Consider a “Staycation” This Summer

staycation

Summer is officially here and vacations are on everyone’s mind. Whether it’s a friend or a neighbor, I’m sure you know someone planning an elaborate vacation this season. But is a big vacation to Florida or the Bahamas out of your reach? No worries! Here’s why you should love “staycations”.

Give Your Wallet a Break

It’s no secret; vacations are very expensive. The cost of hotels, gas, dinning out, and any activities adds up very quickly. American Express estimates the average per person cost of a vacation is $1,145! If you’re particularly tight for cash, like most college students are, it can put a damper on your vacation. Easily avoid those costs by deciding to take a staycation! You already pay rent, so why pay even more to sleep in a strange bed? You can also cook meals at home during your staycation or only go out to eat once or twice – instead of every night. The main thing your money goes to during a staycation is activities. You can do more extravagant things with the money you save from not traveling.

Reduce Your Stress

Planning a vacation can become very stressful. Getting your friends or family on the same page with where you want to go/how much you want to spend is always a hassle. Not to mention, traveling is stressful as well. Rushing to get to the airport so you don’t miss your flight and rushing to be gone by checkout at the end of your stay add unneeded stress. Instead, you can make your own schedule during your “staycation”. There’s also no need to rush because you’re already where you need to be – now it’s time to just relax. As a college student, trust me when I say you need less stress.

Enjoy the Comfort of Your Own Home

There’s nothing more unsettling than having to sleep in a strange bed – and potentially having to worry about it being dirty or even having bed bugs. With a “staycation”, you and your family/friends can sleep in your own comfy beds. You can relax on your own couch and cook in your own, familiar kitchen. You also don’t have to worry about forgetting anything because you already have everything you need. There’s no better feeling than not having to wake up to a screeching alarm, in your own bed, knowing you can do whatever you want today.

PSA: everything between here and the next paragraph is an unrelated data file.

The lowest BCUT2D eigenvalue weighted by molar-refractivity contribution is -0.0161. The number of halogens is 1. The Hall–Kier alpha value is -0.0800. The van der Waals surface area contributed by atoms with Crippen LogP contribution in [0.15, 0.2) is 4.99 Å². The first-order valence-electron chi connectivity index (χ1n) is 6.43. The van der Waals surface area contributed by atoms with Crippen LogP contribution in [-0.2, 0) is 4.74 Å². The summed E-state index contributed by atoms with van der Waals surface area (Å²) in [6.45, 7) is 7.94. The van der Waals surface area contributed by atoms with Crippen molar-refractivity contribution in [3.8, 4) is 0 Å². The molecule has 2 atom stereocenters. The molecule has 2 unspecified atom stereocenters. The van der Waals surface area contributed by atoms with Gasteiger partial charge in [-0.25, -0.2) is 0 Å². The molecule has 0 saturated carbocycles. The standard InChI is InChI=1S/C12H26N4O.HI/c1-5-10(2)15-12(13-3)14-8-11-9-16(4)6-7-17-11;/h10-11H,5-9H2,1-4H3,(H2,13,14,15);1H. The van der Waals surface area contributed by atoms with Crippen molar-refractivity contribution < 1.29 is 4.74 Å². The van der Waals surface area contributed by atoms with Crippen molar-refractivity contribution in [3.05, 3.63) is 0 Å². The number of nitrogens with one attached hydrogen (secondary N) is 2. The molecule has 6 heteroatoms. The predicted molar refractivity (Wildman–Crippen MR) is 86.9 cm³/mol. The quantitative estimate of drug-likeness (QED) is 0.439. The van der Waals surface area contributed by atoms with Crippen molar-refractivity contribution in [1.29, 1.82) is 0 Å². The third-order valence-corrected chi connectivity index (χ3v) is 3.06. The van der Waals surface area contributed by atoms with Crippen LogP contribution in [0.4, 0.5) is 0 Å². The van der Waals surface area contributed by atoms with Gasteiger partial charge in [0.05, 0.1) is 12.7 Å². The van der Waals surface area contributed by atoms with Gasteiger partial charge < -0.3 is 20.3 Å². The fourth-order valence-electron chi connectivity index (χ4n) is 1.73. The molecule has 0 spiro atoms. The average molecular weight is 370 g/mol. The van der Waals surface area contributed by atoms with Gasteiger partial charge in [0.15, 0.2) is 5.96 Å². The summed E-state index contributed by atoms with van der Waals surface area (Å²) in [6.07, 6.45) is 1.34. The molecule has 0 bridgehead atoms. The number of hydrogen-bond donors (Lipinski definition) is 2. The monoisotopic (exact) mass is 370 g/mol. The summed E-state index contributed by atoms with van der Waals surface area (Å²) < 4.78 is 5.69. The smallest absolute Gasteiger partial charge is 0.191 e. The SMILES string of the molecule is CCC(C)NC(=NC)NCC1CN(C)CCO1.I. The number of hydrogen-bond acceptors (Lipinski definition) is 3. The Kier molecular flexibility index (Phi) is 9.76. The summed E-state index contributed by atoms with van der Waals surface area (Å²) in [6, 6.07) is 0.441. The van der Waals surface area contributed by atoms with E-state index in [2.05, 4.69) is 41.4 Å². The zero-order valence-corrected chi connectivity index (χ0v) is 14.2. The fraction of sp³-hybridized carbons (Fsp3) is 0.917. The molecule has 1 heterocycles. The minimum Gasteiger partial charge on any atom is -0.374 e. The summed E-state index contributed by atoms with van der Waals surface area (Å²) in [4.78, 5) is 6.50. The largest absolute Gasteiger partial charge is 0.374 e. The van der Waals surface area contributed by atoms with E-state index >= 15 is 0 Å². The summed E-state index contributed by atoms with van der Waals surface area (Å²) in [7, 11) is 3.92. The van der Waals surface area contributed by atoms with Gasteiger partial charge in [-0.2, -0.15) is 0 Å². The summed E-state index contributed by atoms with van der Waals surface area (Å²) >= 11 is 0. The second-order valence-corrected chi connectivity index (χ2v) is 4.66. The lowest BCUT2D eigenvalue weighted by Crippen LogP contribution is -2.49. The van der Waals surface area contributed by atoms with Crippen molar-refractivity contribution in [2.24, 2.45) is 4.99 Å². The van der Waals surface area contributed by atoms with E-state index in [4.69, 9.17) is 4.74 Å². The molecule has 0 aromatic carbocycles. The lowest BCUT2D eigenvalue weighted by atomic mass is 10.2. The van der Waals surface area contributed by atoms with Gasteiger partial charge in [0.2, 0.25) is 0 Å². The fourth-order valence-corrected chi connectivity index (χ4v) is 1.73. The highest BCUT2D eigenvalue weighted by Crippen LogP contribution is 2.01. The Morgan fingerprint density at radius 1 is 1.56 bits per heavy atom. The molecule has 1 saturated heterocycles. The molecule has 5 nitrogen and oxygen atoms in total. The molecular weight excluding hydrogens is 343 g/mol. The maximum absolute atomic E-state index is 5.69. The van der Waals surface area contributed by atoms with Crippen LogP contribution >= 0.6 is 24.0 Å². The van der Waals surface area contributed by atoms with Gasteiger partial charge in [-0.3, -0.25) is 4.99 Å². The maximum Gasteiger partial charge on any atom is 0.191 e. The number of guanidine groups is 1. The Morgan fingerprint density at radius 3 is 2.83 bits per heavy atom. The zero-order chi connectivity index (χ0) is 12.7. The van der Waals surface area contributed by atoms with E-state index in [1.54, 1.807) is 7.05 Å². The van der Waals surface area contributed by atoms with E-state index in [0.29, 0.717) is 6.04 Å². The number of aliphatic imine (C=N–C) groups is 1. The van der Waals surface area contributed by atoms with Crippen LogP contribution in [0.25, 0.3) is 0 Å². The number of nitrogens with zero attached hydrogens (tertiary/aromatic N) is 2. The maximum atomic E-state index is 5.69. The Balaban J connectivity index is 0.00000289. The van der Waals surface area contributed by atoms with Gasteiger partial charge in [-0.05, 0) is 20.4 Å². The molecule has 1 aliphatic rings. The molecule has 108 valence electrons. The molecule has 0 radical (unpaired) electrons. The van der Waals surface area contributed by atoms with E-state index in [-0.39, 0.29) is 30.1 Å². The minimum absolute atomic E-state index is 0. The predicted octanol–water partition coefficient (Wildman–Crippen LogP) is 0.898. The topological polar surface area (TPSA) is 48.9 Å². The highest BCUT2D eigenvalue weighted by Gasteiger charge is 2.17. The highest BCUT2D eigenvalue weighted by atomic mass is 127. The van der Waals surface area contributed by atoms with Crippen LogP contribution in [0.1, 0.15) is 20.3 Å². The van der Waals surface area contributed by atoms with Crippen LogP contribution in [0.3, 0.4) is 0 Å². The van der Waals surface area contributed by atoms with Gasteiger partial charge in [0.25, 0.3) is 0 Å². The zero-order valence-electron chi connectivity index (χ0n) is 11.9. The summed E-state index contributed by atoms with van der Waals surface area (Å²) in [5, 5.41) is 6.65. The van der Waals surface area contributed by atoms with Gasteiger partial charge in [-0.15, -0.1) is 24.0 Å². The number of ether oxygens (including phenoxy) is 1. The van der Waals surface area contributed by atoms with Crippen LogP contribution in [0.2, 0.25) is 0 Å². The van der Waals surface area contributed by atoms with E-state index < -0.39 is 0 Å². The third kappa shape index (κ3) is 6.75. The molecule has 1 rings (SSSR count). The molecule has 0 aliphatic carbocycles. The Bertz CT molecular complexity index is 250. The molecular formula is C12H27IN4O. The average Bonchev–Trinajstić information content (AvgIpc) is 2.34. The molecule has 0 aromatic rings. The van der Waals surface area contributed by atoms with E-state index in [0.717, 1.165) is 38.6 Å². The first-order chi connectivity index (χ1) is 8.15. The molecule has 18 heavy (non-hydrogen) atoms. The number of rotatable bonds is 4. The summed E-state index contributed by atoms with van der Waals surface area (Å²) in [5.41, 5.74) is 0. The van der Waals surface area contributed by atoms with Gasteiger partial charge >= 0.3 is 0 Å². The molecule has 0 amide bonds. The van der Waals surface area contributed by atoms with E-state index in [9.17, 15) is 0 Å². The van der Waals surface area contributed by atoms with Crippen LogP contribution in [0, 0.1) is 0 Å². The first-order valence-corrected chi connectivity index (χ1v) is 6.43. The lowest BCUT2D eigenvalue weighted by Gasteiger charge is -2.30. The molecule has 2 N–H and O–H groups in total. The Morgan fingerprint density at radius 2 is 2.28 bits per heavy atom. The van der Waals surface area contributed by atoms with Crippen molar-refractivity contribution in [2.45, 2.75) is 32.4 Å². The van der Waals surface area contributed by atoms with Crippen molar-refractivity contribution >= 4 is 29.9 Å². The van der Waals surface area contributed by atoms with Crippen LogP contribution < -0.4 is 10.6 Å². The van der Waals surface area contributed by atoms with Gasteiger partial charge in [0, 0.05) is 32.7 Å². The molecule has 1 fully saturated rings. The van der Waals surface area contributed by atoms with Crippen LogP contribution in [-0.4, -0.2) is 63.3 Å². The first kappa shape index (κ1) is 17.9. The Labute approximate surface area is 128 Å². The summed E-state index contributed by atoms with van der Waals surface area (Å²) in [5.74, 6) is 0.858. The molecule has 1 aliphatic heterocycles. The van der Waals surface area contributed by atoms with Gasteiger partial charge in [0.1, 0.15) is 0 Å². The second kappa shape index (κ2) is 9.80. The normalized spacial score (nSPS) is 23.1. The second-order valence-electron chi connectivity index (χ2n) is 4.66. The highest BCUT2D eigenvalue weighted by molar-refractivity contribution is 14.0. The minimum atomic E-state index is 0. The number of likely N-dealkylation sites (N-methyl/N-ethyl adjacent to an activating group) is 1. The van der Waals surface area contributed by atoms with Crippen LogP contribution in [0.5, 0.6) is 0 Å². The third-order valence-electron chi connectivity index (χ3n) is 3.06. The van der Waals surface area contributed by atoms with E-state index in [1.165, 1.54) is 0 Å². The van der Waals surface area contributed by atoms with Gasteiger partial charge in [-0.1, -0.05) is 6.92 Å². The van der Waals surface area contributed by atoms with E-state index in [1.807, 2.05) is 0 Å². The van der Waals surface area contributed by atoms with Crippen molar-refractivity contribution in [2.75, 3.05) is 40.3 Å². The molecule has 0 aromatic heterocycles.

Benefits to the Local Economy

This is the biggest positive of a staycation – giving back to your town. Especially during tough times, it’s very important to support local businesses. Instead of traveling to Florida and eating at chain restaurants – find interesting restaurants you haven’t tried in your town. Plan a day to go to the local museum or you city’s theatre. Supporting your local economy benefits everyone, making your town a more pleasant to live.

So, next time you’re stuck on where to spend your summer break, consider a “staycation”! It’s cheaper, less stressful and you get to sleep in your own bed!

The Story of Spider-Man: Homecoming

Spider-Man

I absolutely love movies with behind the scenes special features. One of my favorite things is watching what goes into making a full length film. When I learned Spider-Man was not going to be part of the Marvel Cinematic Universe (MCU), it set off my spidey senses. What behind the scenes tomfoolery could cause the absence of such a beloved character?

The answer is a story as convoluted and odd as you’d probably guess. It finally culminates with the return of Spider-Man to the MCU this summer in Spider-Man: Homecoming.

Marvel, Bankruptcy, and Spider-Man

Way back in the 90’s, there was a massive comic book boom due to inflating comic book values. People began to realize the rarity of old comics from the 40s and 50s, especially first editions. DC and Marvel both capitalized on this, printing millions of new comics and making collector’s editions as much as possible. Characters married each other left and right, superman died, it was a crazy time. It didn’t take long for people to realize the market was saturated.

The comic book boom ended shortly after and Marvel quickly encountered trouble. They were up to their eyeballs in debt from overprinting and underselling comics. The crash eventually caused Marvel to declare bankruptcy. As a result, the company desperately sold off movie rights to a number of characters. The rights to both Spider-Man and the X-Men properties passed though a number of companies, finally settling in the hands of Sony.

Sony’s Tragic Mismanagement

Sony handed the property rights to Sam Raimi after a number of failed attempts to bring Spider-Man to the big screen. Sam Raimi reimagined the web slinger in “Spider-Man”, directing both sequels in the series. The first two movies were massive hits! The third was a flop, both critically and commercially. Regardless, Sony allowed Raimi to move forward with a fourth movie slated for a 2011 release date. Unfortunately, Sony canceled the project due to creative differences.